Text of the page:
The US Nuclear Regulatory Commission (NRC) carried out 15 special inspections last year spurred by potentially serious incidents at power plants, the Union of Concerned Scientists said in a report released Tuesday.
A large number of those "near-misses" occurred because plant operators and regulators "either tolerated known problems or failed to address them adequately", the UCS said in "The NRC and Nuclear Power Plant Safety in 2011: Living on Borrowed Time."
The report, however, also praises the NRC for instances where regulators "did an outstanding job addressing safety problems before they could lead to a potentially dangerous situation".
"Last year's record shows that the NRC is quite capable of being an effective watchdog that protects the public and saves the nuclear industry from its worst tendencies," report author Dave Lochbaum, director of UCS's Nuclear Safety Project, said.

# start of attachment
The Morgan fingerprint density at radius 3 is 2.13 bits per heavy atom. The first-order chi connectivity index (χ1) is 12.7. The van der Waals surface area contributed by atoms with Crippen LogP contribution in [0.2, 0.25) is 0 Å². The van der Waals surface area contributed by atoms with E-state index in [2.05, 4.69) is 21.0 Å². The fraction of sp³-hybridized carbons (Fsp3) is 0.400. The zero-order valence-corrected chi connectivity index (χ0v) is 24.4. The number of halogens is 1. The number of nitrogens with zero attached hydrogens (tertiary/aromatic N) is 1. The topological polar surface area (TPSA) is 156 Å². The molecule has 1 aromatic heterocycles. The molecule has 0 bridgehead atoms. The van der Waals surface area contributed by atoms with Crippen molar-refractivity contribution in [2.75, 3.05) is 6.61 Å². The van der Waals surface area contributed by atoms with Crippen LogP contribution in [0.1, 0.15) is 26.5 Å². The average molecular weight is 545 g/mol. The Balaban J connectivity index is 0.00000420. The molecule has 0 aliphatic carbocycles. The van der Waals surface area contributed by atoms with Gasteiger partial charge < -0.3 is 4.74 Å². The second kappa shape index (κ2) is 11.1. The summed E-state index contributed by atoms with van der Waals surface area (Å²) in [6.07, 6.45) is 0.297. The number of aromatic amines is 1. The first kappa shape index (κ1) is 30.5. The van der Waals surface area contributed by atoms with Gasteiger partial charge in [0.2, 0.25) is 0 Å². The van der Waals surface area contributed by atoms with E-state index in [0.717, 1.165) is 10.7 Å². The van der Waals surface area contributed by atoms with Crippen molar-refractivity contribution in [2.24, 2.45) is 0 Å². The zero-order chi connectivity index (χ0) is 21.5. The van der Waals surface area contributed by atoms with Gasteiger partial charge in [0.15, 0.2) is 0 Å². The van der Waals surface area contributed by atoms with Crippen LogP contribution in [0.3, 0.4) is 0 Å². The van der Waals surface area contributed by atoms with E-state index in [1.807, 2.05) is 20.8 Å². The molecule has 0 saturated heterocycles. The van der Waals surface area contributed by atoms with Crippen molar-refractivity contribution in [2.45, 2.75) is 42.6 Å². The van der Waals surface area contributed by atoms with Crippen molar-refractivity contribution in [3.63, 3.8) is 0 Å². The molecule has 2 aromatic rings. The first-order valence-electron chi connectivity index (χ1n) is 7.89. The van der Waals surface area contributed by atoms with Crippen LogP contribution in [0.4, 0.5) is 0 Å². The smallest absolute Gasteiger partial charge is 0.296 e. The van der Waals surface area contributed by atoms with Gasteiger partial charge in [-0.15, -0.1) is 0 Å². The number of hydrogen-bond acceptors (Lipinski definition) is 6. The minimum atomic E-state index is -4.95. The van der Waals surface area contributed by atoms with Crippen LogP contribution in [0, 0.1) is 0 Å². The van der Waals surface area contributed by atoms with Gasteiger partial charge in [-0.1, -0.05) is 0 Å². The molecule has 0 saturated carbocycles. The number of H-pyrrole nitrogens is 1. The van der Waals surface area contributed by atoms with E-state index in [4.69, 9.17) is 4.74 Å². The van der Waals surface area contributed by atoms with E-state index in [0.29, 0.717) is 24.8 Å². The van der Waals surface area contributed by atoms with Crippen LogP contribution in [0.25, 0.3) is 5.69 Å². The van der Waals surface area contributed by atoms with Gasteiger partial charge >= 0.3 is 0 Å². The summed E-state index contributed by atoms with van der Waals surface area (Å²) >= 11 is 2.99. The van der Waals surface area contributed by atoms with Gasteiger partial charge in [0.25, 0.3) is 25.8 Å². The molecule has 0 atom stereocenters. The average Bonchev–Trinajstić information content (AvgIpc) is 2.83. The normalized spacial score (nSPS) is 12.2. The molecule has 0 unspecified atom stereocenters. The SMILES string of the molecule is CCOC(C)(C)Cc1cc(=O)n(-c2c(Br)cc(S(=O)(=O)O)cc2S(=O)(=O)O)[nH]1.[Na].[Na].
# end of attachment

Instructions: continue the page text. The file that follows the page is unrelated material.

"But the agency too often does not live up to its potential, and we are still finding significant problems at nuclear plants that could too easily trigger a serious accident," the veteran nuclear engineer added.
Lax supervision by the NRC has allowed some problems to worsen over the course of decades, according to the UCS, which said that almost half of the 104 US reactors "still do not comply with a fire regulation the NRC established in 1980 and amended in 2004".
"The serious accidents at the Fermi plant outside Detroit in 1966, Three Mile Island in 1979, Chernobyl in 1986, and Fukushima Daiichi last year happened when a handful of known, uncorrected problems resulted in a catastrophe," Lochbaum said.